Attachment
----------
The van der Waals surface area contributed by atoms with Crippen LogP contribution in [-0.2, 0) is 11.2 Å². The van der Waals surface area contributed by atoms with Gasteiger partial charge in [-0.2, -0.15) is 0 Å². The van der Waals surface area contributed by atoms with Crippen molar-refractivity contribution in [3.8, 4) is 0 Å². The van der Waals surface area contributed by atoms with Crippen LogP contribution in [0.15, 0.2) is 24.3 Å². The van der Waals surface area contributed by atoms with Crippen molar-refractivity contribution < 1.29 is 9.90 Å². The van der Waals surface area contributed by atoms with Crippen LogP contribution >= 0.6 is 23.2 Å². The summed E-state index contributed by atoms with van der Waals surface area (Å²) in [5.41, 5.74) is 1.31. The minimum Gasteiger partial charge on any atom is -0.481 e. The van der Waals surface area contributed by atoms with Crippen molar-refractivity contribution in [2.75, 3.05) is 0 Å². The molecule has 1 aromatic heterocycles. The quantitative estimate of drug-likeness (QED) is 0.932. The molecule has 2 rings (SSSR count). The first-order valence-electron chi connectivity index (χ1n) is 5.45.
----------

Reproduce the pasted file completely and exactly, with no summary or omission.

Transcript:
The van der Waals surface area contributed by atoms with Crippen LogP contribution in [-0.2, 0) is 11.2 Å². The van der Waals surface area contributed by atoms with Gasteiger partial charge in [-0.2, -0.15) is 0 Å². The van der Waals surface area contributed by atoms with Crippen molar-refractivity contribution in [3.8, 4) is 0 Å². The van der Waals surface area contributed by atoms with Crippen LogP contribution in [0.15, 0.2) is 24.3 Å². The van der Waals surface area contributed by atoms with Crippen molar-refractivity contribution < 1.29 is 9.90 Å². The van der Waals surface area contributed by atoms with Crippen LogP contribution >= 0.6 is 23.2 Å². The summed E-state index contributed by atoms with van der Waals surface area (Å²) in [5.41, 5.74) is 1.31. The minimum Gasteiger partial charge on any atom is -0.481 e. The van der Waals surface area contributed by atoms with Crippen molar-refractivity contribution in [2.75, 3.05) is 0 Å². The molecule has 1 aromatic heterocycles. The quantitative estimate of drug-likeness (QED) is 0.932. The molecule has 2 rings (SSSR count). The first-order valence-electron chi connectivity index (χ1n) is 5.45.